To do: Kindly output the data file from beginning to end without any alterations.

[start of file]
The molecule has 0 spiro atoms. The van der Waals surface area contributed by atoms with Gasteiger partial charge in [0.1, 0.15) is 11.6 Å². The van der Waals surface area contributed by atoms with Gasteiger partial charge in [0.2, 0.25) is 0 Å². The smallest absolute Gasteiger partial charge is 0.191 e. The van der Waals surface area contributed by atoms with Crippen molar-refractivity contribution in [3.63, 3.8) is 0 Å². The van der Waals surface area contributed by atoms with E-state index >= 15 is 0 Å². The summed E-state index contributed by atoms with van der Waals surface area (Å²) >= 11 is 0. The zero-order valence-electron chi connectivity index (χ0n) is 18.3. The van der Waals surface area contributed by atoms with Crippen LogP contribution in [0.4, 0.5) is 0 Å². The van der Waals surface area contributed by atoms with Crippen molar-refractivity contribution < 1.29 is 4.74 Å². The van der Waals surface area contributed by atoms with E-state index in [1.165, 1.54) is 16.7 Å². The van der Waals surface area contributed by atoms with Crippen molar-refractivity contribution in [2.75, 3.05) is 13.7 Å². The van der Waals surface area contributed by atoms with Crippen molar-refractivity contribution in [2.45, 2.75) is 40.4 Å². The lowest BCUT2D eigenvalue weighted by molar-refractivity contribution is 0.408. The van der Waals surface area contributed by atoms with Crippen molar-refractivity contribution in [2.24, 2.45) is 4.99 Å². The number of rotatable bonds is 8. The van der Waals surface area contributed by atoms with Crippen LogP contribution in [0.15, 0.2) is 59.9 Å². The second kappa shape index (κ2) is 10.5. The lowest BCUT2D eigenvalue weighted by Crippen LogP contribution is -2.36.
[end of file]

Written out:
The molecule has 0 spiro atoms. The van der Waals surface area contributed by atoms with Gasteiger partial charge in [0.1, 0.15) is 11.6 Å². The van der Waals surface area contributed by atoms with Gasteiger partial charge in [0.2, 0.25) is 0 Å². The smallest absolute Gasteiger partial charge is 0.191 e. The van der Waals surface area contributed by atoms with Crippen molar-refractivity contribution in [3.63, 3.8) is 0 Å². The van der Waals surface area contributed by atoms with E-state index >= 15 is 0 Å². The summed E-state index contributed by atoms with van der Waals surface area (Å²) >= 11 is 0. The zero-order valence-electron chi connectivity index (χ0n) is 18.3. The van der Waals surface area contributed by atoms with Crippen LogP contribution in [0.4, 0.5) is 0 Å². The van der Waals surface area contributed by atoms with Crippen molar-refractivity contribution < 1.29 is 4.74 Å². The van der Waals surface area contributed by atoms with E-state index in [1.165, 1.54) is 16.7 Å². The van der Waals surface area contributed by atoms with Crippen molar-refractivity contribution in [2.75, 3.05) is 13.7 Å². The van der Waals surface area contributed by atoms with Crippen molar-refractivity contribution in [2.45, 2.75) is 40.4 Å². The lowest BCUT2D eigenvalue weighted by molar-refractivity contribution is 0.408. The van der Waals surface area contributed by atoms with Crippen molar-refractivity contribution in [2.24, 2.45) is 4.99 Å². The number of rotatable bonds is 8. The van der Waals surface area contributed by atoms with Crippen LogP contribution in [0.15, 0.2) is 59.9 Å². The second kappa shape index (κ2) is 10.5. The lowest BCUT2D eigenvalue weighted by Crippen LogP contribution is -2.36.